George and I cracked stupid, nervous jokes about the likelihood we’d get in bad trouble on our way across the Ozarks in Arkansas. “You won’t be lynched,” George told me. “You have special white-skin immunity.”
“I think it wears off when I’m seen around a black guy,” I said. “Anyway, I might get lynched just for having Yankee license plates.”
We hid our uneasiness by playing up these ignorant Northern stereotypes about Ozark country. Never mind that local folks were cordial. Never mind that the autumn hills were drop-dead gorgeous, rolling through an outdoor-recreation mecca. Ever since I heard that Harrison, our small, isolated destination, had a notorious racial history I wanted to visit and see for myself.
George would later challenge how I dragged him into dubious or even dangerous situations. He was right about my impetuousness. I could always wear my white skin like a calling card while he wore a black one like a target.
That was no joke. Because nearly all of Harrison’s black community was chased out of town during racial turmoil in 1905 and 1909, the town had a terrible reputation in the region. On Halloween, Harrison kids in ghost costumes were accused of wearing Klan sheets. Even for racial reconciliation events, out of town students of color had to be coaxed to visit. Despite assurances and warm welcomes, minority visitors thought they’d need protection to survive their stay.
Inflicting one more gash in the town’s tarnished reputation, a Ku Klux Klan activist rented a Harrison Post Office box. Even though the Klansman lived in another town, he wanted that special Harrison address for his mailings. On our way to meet with town’s racial relations task force, George and I spotted a huge new billboard near our meeting place: Anti-Racism is A Code Word for Anti-White.
Huh? Maybe the weak motel coffee couldn’t wake our brains, but after a glance George and I didn’t really get the message. Then it dawned on us the billboard was accusing racial harmony advocates of attacking white people. Weird in a virtually all-white town.
In fact, the billboard had just recently attracted more unwanted attention to Harrison. Wikipedia had already posted that with the town’s “negative image…racial attitudes remain in question, as attested by a recent billboard sign on the eastern edge of town.” News media from as far away as Europe poised to pounce on Harrison’s need for “attitude” adjustment. The UK’s Guardian was already devoting ink to the town’s agony.
In town for only a day, I didn’t know what the hell to think. We arrived at our morning meeting with the task force unable to guess what would greet us behind the door—defensiveness, bitterness, suspiciousness of our motives for visiting? George looked grim. I figured he was loaded for bear.
But he would soon be disarmed, and so would I.
Free of fake history, but decked out in early 19th Century native Indian costumes, Travis and Jennifer spoke with straight-ahead 21st Century bluntness. In the hallway of Oklahoma’s only antebellum plantation, we had a hurried, intense conversation before a troop of giddy schoolkids arrived on a field trip. I was glad the kids would have these two student interns as guides.
When asked about Southern identity, Travis told us he was Cherokee first, Oklahoman second, and “not really much Southern at all.” From the eastern border with Arkansas, he seemed surprised that anybody would assume otherwise. His fellow docent at the Murrell Plantation, Jennifer, felt Choctaw first, but strongly Southern, too. She’d grown up close to Texas in far south Oklahoma and felt the pull of the heritage.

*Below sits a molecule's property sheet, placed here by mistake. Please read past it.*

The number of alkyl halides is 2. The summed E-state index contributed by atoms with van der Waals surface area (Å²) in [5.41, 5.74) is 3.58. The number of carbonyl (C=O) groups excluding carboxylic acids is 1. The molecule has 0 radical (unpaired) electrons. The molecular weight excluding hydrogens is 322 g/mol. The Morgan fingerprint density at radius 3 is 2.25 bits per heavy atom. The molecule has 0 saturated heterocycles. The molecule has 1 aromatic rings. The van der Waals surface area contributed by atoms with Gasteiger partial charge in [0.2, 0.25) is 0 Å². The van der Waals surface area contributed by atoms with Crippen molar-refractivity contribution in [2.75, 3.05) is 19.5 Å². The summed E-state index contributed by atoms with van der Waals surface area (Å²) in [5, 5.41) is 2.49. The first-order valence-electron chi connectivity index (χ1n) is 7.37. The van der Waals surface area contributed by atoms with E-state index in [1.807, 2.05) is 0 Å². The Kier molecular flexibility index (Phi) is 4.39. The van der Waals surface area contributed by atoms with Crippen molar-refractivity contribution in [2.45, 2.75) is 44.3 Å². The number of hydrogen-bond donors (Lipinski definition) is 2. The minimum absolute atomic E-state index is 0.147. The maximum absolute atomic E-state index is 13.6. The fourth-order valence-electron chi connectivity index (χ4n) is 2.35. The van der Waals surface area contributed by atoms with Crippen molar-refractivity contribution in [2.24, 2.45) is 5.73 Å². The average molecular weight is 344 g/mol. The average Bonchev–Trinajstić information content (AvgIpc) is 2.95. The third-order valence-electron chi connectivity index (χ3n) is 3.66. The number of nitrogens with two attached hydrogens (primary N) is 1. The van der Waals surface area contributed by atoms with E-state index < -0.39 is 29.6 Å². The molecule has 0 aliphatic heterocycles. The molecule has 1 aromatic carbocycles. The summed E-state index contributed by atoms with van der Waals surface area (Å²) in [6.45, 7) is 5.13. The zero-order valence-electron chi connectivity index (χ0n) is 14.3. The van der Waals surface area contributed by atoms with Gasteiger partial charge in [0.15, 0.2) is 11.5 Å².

George and I met them in the rural, 1840’s mansion set in the rolling green pasture and woodland south of Tahlequah. Rumored to be haunted, it sure felt Southern, oozing gracious living with spacious interiors, period furnishings, and rough shacks just outside. This excellent restoration of Oklahoma’s only remaining antebellum plantation told the tale of rich European-American fortunes wed to Indian tragedy, just after the Trail of Tears exiled Cherokees, Creeks, Choctaws and other tribes from Carolina and Tennessee. The plantation filled us with questions about the ownership of slaves and their role in the family’s success; Murrell himself had ties to the Confederacy.
Travis and Jennifer both felt their history educations steered them away from such Oklahoma atrocities as the 1921 Tulsa riots (not mentioned at all in their schooling). In their texts, the Trail of Tears “got a paragraph” Travis said, squeezing his thumb and forefinger. We talked about the pressure not to discuss painful episodes from history. The two young Indians felt their elders did not want to disturb the current peace under those old storm clouds.
The wood shacks turned out be early settler cabins moved to the grounds. When George and I walked a short distance into a natural area, a local man warned us about nearby “wild dogs.”
We learned about European-American wild dogs at the nearby Cherokee Heritage Museum. Exhibits told the Trail of Tears narrative, complete with 1830’s documents and re-created sound effects of the terrible conditions, the whiplash of cruelty. Not only did the whites steal the lands of the Southeastern tribes, but a staggering number of Indians died on the long forced march into Oklahoma.
This history is tough to face, but the museum presents it with dramatic clarity and elegance. A grace note is that upon leaving the Trail of Tears rooms, the exit takes the visitor through a gallery of native success stories in contemporary Oklahoma.
We had to hit the road, still freaked out by the cruelty of the Trail of Tears narrative. We were bound for a place that wasn’t necessarily going to make us feel any better: a town in Arkansas bedeviled by a rogue Klansman and notorious for having expelled its entire African-American population.
George, who is black, was not necessarily happy about my plan to stay there after sundown.